Church Attendance Rising (guess where)

In England:

ISLINGTON, LONDON, UK (ANS) — Church attendances in the United Kingdom, in freefall for so long, have started to rise again, particularly in Britain’s capital city.

Numbers on the electoral rolls are increasing by well over two per cent every year, while some churches have seen truly dramatic rises in numbers, according to Peter Oborne, writing for the Daily Telegraphnewspaper.

Oborne says change is afoot in Britain’s churches. He says that with the chill wind of austerity blowing through the country, religion’s warm embrace looks more and more inviting. Oborne welcomes the resurgence of a national pastime: churchgoing.

Oborne writes that for many years it was accepted that Christianity was all but dead, an anachronistic relic of the past whose foundations had been destroyed by modern science and rationalism, before being left behind by the cultural and sexual revolution of the ’60s.


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  • Cal

    “Oborne welcomes the resurgence of a national pastime: churchgoing.”

    I don’t know if this was Oborne’s speech or the author of the article being witty; but this is the problem.

    When the Church becomes some piece of cultural furniture, vogue or not, it has destroyed the message of the Gospel. So what if Britons are going somewhere on Sunday mornings, the temptation to become to engaged in Statecraft/Culturecraft is corrupting.

    Doing Constantine right is always following Christ wrong.

  • phil_style

    I’ll be looking out for the Guardian’s article on this…

  • This trend can be seen in the church of england’s official figures on attendance. Post Christendom, the UK experienced a quite dramatic decline in attendance. Most of those with nominal belief or who were going for cultural reasons stopped going. The result is that those that were left really wanted to go – they had made an individual conscious choice to do so, against the prevailing mood of the times.

    So we have churches now filled with less people but who are more committed, and who are beginning think outside the box in terms of mission, evangelism and church planting.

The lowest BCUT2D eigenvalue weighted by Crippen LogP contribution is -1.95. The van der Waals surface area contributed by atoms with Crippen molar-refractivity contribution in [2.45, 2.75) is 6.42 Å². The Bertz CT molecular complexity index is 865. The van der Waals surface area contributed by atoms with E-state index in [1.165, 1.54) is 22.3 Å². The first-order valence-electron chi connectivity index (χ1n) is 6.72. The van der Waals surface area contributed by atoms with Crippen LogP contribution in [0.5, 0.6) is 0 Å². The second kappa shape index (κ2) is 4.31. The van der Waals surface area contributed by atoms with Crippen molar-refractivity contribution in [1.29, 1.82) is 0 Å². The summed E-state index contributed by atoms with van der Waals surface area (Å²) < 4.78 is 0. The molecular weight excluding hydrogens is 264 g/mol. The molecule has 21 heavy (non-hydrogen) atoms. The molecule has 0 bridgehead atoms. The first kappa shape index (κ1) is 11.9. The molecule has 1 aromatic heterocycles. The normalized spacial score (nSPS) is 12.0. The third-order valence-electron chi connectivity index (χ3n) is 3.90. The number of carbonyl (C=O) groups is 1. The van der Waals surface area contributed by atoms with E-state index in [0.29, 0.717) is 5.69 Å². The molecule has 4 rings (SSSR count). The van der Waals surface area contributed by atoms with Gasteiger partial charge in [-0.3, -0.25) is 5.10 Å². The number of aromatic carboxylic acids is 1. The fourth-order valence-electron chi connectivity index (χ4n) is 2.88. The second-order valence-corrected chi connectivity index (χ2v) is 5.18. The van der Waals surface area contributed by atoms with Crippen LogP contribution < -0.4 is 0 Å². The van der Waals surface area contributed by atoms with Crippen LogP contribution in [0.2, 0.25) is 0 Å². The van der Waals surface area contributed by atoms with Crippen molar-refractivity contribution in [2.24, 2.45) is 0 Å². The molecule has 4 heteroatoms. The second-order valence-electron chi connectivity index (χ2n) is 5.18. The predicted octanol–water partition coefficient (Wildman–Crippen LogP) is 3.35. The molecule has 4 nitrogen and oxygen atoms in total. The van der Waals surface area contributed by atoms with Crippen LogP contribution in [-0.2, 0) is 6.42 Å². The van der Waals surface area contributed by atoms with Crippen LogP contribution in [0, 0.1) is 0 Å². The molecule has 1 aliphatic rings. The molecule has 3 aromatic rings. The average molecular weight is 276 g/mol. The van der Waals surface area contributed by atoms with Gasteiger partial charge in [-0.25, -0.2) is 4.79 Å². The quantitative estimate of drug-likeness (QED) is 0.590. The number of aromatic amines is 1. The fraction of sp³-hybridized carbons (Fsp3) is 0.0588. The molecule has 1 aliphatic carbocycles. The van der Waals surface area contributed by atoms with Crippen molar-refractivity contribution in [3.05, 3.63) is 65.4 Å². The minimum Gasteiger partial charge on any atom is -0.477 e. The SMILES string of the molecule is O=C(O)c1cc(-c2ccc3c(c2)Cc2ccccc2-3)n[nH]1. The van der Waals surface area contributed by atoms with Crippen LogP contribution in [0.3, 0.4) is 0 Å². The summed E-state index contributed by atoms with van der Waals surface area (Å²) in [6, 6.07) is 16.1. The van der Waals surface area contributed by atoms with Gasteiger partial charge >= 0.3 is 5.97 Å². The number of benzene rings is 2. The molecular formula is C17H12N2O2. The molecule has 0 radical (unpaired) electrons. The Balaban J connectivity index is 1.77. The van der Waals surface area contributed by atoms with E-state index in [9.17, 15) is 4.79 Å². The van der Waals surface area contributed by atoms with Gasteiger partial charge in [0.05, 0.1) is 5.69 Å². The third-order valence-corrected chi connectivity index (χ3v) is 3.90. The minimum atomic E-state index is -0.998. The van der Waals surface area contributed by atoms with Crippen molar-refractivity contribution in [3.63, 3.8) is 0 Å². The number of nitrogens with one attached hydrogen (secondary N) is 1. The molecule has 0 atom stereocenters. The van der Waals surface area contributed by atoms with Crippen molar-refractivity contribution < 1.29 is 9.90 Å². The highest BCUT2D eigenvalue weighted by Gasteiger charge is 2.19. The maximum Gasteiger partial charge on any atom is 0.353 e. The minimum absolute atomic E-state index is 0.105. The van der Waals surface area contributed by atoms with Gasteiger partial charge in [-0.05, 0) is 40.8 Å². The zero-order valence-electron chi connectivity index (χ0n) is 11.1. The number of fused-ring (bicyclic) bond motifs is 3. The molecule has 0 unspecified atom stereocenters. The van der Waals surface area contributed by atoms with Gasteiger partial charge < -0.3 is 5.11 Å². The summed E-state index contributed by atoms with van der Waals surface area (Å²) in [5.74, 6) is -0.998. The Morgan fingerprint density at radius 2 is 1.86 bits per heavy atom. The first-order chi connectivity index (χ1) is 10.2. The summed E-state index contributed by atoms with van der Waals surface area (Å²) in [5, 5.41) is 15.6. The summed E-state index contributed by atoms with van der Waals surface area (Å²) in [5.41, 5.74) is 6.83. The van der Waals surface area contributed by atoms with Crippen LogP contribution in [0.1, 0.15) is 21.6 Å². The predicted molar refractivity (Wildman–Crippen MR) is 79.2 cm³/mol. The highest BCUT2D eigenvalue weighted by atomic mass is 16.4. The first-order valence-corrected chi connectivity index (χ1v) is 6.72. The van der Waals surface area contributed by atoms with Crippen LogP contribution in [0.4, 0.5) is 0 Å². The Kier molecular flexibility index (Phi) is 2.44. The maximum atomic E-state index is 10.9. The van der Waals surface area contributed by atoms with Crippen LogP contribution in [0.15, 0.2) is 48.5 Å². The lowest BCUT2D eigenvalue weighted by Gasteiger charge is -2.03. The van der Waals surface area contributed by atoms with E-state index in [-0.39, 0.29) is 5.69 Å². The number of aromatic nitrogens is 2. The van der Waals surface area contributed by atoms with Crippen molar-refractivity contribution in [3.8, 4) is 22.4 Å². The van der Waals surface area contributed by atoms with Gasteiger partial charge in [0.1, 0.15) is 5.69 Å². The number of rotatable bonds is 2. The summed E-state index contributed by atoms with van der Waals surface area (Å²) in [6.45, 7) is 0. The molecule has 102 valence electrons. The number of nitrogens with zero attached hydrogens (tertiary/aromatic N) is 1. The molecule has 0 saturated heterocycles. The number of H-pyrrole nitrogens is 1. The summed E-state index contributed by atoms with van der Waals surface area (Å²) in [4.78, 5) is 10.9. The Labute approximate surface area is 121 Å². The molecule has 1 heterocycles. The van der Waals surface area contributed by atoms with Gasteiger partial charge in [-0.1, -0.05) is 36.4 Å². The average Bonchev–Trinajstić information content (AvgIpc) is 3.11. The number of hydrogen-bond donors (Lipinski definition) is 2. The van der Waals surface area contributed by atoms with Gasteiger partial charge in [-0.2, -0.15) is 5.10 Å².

There is quite a significant contribution being made by those affiliated with the Fresh Expressions network, who are starting mission activities which are appealing to those who have had no interest in church or a history of churchgoing. Added to that, of course, is the continued traditional church planting being done by churches such as HTB (home of Alpha).

    Rest assured (comment #1) that the upturn has nothing to do with cultural expectations (Constantine) and everything to to with Gods Spirit genuinely drawing people to faith in Christ. These are encouraging signs but there is still a lot of work to do.

  • Robert A

    Exciting news. I have heard much about the growth of evangelical movements in the UK and Europe, glad to see others reporting in now.

    The last statement of the piece is the kind of intellectual hubris of humanism that has robbed our world of credulity and morality. Nothing has been destroyed by the impish armies if this world.

  • Cal


    Then I’m overjoyed 🙂

  • I’m not sure why the larger economic situation would necessarily be the cause, and I would find it sad if that were the case. It could be immigrants skewing the numbers, better tracking, “successful” methods of proselytism or any number/combination of other factors causing this apparent resurgence.

  • TJJ

    Very good news! I hope it really is true and representative of a true spiritual awakening in England. Such a great Christian heritage in Britian. Oh that such would be the case throughout western Europe.

  • Timothy

    London is something of a special case in England. I worship at a church in South London which 20 years ago was a thriving (by English standards) church of around 400. About 90% would have been white. Now it is an equally thriving church of 400 but the congregation is about 70% black (at the last count, members came from 57 different nations). This reflects what has happened in London especially but of urban England in general. But it does NOT reflect rural England at all. Immigration is the main way that the church in England is growing and immigration is to urban Britain, not rural. Rather what we have is emigration of white people from urban England to rural England. Thus although there is much to praise God for, the conversion of the white British population remains a huge problem.

  • Ana Mullan

    It is great news indeed, small things are happening in different parts of Europe, there are still lots of challenges ahead but it is encouraging.

  • ChrisF

    I agree with Timothy (#8) above that London is a special case. Not only is it an international city, but the church atmosphere is more different there than, say, in Cambridge where I live. It seems to me that, outside of London, there is a certain traditionalism in many of the evangelical churches that prevents them from engaging their cities and cultures, at least compared to what I hear is going on in London, which I think has been influenced and energized by the Missional movement.

  • Timothy (#8) – you should get in touch with the Pioneer School at Ridley College who have lots of links to people doing ‘outside the box’ missional thinking in the surrounding area. The church in nearby new-village of Cambourne is worth looking at too. It started with a single family ten years ago and they made a point of getting right to the heart of the community, which they have done!

    It is true that some evangelical churches are pushing on doing the same stuff, to moderate success, but which is missing out one some sections of the population. However, many more are engaged in some new missional thinking.